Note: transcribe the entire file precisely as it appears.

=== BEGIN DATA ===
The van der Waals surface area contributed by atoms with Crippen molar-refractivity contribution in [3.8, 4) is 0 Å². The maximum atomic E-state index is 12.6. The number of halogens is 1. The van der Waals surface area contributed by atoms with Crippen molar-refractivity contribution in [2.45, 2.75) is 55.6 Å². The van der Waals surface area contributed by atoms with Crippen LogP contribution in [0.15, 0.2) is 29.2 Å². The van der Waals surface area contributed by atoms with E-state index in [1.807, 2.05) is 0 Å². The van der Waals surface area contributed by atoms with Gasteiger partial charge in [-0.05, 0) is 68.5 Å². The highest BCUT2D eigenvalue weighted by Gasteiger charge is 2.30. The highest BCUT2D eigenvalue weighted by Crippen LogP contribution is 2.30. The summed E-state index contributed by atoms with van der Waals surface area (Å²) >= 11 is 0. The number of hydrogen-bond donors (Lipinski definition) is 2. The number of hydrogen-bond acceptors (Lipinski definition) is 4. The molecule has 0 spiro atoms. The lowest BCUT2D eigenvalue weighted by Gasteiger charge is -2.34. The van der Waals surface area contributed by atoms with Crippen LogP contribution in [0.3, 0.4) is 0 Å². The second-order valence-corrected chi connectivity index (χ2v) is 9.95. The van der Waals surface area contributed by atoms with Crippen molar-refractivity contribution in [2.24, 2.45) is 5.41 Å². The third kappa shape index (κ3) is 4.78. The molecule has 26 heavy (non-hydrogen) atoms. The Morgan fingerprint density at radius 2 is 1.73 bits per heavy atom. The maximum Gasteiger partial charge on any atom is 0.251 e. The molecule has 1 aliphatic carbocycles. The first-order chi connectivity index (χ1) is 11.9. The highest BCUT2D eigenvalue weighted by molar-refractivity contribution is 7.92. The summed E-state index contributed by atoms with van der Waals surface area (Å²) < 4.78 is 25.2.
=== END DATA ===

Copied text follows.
The van der Waals surface area contributed by atoms with Crippen molar-refractivity contribution in [3.8, 4) is 0 Å². The maximum atomic E-state index is 12.6. The number of halogens is 1. The van der Waals surface area contributed by atoms with Crippen molar-refractivity contribution in [2.45, 2.75) is 55.6 Å². The van der Waals surface area contributed by atoms with Crippen LogP contribution in [0.15, 0.2) is 29.2 Å². The van der Waals surface area contributed by atoms with E-state index in [1.807, 2.05) is 0 Å². The van der Waals surface area contributed by atoms with Gasteiger partial charge in [-0.05, 0) is 68.5 Å². The highest BCUT2D eigenvalue weighted by Gasteiger charge is 2.30. The highest BCUT2D eigenvalue weighted by Crippen LogP contribution is 2.30. The summed E-state index contributed by atoms with van der Waals surface area (Å²) >= 11 is 0. The number of hydrogen-bond donors (Lipinski definition) is 2. The number of hydrogen-bond acceptors (Lipinski definition) is 4. The molecule has 0 spiro atoms. The lowest BCUT2D eigenvalue weighted by Gasteiger charge is -2.34. The van der Waals surface area contributed by atoms with Crippen LogP contribution in [0.3, 0.4) is 0 Å². The second-order valence-corrected chi connectivity index (χ2v) is 9.95. The van der Waals surface area contributed by atoms with Crippen molar-refractivity contribution in [2.24, 2.45) is 5.41 Å². The third kappa shape index (κ3) is 4.78. The molecule has 26 heavy (non-hydrogen) atoms. The Morgan fingerprint density at radius 2 is 1.73 bits per heavy atom. The maximum Gasteiger partial charge on any atom is 0.251 e. The molecule has 1 aliphatic carbocycles. The first-order chi connectivity index (χ1) is 11.9. The highest BCUT2D eigenvalue weighted by molar-refractivity contribution is 7.92. The summed E-state index contributed by atoms with van der Waals surface area (Å²) < 4.78 is 25.2.